NPR and School Discipline

Guest blog by Ross T.

This American Life recently did an extended inquiry into a broken nationwide school discipline system. It's worth a listen. 

Like many who read this blog, I've had my own journey in school discipline.  Over time, as a Creative Writing and English teacher, I realized that it's possible (though challenging) to create a positive climate that is both warm and strict.  Both parts are hard.  The strict meant enforcing rules consistently.  The warm meant many, many hours of my time out of class building relationships with each kid (and often their parents, through phone calls).  Whether it's possible to maintain the "warm" for many years of teaching, especially when you have your own family, is a topic for another time. 

Now to the NPR story. There's a moment where Reporter Chana Jaffe-Walt has just finished interviewing middle school teacher Rousseau Mieze about his professional journey—from “No Excuses” student in Boston to “No Excuses” teacher in Brooklyn—when she witnesses him giving a demerit to a student for talking during a silent transition.

The occurrence is “super confusing” to her, because Mr. Mieze had previously expressed ambivalence about how his own high school had punished him for not being able to stay quiet. According to Jaffe-Walt, Mieze is motivated to exert control in this way by the same thing that motivated his teachers: Fear. Fear for the well-being of their students, fear that they “won’t graduate, won’t get to college, will get suspended or arrested for horsing around or being rowdy in the wrong place at the wrong time.”

I can relate. I felt that fear, for my own part. What follows next, though, I disagree with. 

Jaffe-Walt then says that while Mieze is trying to relinquish some control over his students, “his fear gets in the way.”  The implication is that he knows that the discipline he enacts is wrongheaded, but a sort of hysteria of good intentions blinds his better judgment. And this strict disciplinary road, paved with good intentions, could lead Mieze’s students to prison.

TAL framed Mieze’s vignette by discussing the “Schools to Prison Pipeline,” a theory that demonstrates how disciplinary measures like school suspensions—disproportionately leveled against students of color—correlate with future incarceration. The idea is that minority kids will get suspended (often unfairly), miss school, become frustrated and garner more suspensions by misbehaving out of frustration. Moreover, this cycle of punishment could lead to students self-perceiving as “bad kids.”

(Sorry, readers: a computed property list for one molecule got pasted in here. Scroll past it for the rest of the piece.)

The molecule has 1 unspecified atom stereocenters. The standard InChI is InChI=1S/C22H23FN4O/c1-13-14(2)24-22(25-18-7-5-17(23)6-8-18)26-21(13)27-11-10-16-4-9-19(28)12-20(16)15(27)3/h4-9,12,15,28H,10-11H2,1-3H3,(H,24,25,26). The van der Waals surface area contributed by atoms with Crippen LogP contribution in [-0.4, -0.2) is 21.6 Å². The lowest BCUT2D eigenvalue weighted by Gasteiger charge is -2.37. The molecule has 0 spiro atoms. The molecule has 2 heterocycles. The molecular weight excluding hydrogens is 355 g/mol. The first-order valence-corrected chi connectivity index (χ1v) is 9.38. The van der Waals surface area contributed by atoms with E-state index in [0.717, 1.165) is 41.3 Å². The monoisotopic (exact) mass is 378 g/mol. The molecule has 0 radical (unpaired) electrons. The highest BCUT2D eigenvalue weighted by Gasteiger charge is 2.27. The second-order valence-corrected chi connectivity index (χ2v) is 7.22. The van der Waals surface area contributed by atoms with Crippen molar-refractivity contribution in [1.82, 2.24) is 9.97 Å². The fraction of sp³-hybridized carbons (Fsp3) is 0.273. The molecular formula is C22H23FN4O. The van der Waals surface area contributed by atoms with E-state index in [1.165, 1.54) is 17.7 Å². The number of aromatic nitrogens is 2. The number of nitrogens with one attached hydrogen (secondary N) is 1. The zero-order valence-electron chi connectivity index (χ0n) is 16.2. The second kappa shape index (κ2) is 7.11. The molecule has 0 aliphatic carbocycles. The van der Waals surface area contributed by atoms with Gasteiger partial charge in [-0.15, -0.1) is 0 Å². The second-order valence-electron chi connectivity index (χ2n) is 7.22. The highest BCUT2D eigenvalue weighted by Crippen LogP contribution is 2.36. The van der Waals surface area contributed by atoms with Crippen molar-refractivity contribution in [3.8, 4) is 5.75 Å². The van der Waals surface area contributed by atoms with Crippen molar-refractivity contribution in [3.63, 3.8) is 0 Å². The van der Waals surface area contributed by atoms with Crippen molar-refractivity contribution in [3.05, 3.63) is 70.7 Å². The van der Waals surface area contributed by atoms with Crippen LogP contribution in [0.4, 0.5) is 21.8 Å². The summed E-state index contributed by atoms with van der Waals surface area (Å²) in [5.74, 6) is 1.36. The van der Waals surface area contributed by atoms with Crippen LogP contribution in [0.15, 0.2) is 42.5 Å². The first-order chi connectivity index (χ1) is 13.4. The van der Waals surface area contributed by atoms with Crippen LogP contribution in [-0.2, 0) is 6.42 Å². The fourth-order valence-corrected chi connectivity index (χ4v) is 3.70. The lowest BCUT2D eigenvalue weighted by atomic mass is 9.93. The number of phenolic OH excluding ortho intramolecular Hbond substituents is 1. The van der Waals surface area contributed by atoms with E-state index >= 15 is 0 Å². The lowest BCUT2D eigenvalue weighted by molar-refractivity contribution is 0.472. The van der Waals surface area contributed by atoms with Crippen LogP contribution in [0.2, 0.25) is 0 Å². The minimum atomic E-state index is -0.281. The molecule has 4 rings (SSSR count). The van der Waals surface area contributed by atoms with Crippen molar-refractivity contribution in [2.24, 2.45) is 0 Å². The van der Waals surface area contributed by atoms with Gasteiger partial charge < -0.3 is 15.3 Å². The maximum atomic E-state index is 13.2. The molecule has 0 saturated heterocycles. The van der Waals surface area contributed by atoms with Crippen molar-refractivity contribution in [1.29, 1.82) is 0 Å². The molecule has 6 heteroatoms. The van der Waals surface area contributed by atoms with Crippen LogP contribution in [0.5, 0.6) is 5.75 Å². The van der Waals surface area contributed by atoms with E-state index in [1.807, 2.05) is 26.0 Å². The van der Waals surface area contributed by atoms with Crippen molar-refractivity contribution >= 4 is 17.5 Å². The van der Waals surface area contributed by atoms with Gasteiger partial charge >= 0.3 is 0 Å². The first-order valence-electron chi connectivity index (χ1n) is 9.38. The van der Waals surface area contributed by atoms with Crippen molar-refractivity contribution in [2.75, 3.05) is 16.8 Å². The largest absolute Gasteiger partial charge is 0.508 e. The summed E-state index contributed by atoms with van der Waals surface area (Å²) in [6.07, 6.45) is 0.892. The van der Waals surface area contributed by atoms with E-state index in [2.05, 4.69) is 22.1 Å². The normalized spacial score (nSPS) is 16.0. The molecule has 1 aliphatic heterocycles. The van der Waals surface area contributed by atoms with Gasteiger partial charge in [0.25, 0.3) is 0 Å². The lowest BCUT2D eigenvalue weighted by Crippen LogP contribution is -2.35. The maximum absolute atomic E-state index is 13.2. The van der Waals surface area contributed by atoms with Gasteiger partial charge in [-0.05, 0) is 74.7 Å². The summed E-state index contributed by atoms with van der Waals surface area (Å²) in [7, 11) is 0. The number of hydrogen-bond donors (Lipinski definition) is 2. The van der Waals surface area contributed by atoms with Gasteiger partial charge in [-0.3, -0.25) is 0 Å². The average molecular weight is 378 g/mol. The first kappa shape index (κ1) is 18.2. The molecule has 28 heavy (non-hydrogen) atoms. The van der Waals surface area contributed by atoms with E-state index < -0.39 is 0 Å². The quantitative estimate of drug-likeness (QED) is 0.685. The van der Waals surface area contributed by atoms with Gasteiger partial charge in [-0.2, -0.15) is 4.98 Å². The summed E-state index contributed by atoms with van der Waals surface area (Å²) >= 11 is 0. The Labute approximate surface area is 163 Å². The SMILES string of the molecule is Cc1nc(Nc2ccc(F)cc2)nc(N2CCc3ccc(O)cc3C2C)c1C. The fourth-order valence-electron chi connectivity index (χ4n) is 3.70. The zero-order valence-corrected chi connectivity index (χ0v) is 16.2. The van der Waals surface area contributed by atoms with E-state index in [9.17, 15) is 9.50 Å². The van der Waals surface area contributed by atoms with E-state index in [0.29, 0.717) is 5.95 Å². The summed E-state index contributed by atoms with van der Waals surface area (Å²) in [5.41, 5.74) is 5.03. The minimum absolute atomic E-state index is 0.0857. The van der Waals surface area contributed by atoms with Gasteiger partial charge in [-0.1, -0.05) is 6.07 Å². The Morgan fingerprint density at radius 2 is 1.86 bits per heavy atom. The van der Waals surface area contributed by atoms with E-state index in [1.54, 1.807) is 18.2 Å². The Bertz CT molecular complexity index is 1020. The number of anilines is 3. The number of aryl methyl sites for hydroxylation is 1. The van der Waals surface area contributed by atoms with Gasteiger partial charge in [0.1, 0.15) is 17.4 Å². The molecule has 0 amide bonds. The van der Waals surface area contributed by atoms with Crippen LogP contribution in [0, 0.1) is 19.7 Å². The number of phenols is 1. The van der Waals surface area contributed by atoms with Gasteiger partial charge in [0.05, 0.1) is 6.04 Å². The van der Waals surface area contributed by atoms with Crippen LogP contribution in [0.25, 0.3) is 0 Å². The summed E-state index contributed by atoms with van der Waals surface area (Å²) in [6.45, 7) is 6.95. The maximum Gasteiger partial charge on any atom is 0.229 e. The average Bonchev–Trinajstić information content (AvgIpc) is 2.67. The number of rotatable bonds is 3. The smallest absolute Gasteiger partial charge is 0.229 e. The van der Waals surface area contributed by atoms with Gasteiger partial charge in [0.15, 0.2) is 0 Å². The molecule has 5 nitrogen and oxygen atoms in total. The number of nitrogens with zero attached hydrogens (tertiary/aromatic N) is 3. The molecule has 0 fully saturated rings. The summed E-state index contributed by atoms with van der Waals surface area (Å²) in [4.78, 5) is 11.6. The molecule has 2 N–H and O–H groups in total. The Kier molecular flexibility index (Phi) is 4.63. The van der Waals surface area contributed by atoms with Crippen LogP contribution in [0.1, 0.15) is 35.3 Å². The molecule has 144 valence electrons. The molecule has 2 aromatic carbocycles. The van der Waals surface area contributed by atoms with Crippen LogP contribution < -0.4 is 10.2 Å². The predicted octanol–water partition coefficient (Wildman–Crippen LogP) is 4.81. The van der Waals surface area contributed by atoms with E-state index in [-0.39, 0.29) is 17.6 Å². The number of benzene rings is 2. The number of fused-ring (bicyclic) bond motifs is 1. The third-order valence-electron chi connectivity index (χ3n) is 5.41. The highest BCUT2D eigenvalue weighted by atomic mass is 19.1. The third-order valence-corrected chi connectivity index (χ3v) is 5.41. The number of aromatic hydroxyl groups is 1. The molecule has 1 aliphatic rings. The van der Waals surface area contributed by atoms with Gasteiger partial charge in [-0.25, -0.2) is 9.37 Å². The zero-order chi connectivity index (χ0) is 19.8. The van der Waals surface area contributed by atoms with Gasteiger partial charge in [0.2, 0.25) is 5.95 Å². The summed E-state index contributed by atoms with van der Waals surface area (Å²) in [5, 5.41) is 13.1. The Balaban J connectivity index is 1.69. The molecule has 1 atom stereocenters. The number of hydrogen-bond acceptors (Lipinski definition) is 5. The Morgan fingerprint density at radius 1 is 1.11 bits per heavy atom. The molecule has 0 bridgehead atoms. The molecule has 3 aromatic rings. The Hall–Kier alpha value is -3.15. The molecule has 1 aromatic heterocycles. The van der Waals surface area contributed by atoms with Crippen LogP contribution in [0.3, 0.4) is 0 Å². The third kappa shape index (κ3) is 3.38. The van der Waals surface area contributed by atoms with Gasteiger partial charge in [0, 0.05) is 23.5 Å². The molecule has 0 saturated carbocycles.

It will be possible to empirically measure Jaffe-Walt's argument.  Economists like MIT's Josh Angrist are tracking No Excuses charter school grads against "lottery losers" who vied for admission but didn't get in.  We already know the charter school kids do way better on state exams.  In the coming years, we'll learn if these charters actually drive college outcomes much higher, income higher, and things like going to prison -- lower. 

Right now, I could offer my own “anecdata,” stories about gang-involved kids I’ve known at Match in Boston and KIPP in Oakland who reported that a charter teacher changed their lives. But ultimately, social scientists like Angrist can have the last word. 

As a contrast to Mieze’s school, Achievement First Bushwick in Brooklyn, NPR looks at a nearby middle and high school called Lyons Community School. Lyons employs a restorative justice discipline system wherein students that misbehave or make poor decisions are guided through various layers of staff and student-led reflection and mediation.

Jaffe-Walt is clearly impressed with the commitment to dialogue, and introduces us to multiple students who have been “Lyonized,” or transformed into more reflective, socially adept community members. It’s a glowing report. The exposé concludes with an anecdote about a group of Lyons students being victimized on the subway by an antagonistic police officer, in a confrontation where an uncompromising criminal justice system holds sway, not reconciliation and restoration.

Interestingly, TAL didn’t discuss academic results or student outcomes of either AF Bushwick or Lyons. (The AF school earned straight As on its 2012-13 DOE progress report, while Lyons’ middle school earned Ds and Cs, and its high school had lower graduation rates than peer schools in its district.  Remember that these academic results are based in part of gains -- so AF can't earn a high score by attracting top kids.)

NPR’s decision not to include academic results in their story is in this way a curious one. Perhaps they complicated the story too much.

It might be fairly said that No Excuses charter schools strive to prepare students for the world as they will find it: a place where a college degree is still the best salve against intergenerational poverty; where the criminal justice system may prosecute you unfairly based on your race; where you must succeed in the system before you can transform it.

And it might fairly be said that a school like Lyons strives to prepare students for the world as it should be: a place where measured discussion takes place between antagonists; where rehabilitation and reconciliation are privileged over punishment.

But which ethos is the right one? Clearly it’s more complicated than that. Herein lies Mr. Mieze’s well-articulated ambivalence about his own “No Excuses” education, without which he believes he would not even have attended college.

Sure, he is afraid for his students. Who among us is not? But I suspect it’s not a hysterical fear that leads him to and say things that—deep down—he knows are misguided. Rather, it’s the justified fear that without a diploma they won’t even have a fighting chance to do their part to remake an imperfect society.

I will reach out to Mr. Mieze and see if he'd be willing to comment.  I'd be curious to hear his reaction to the story.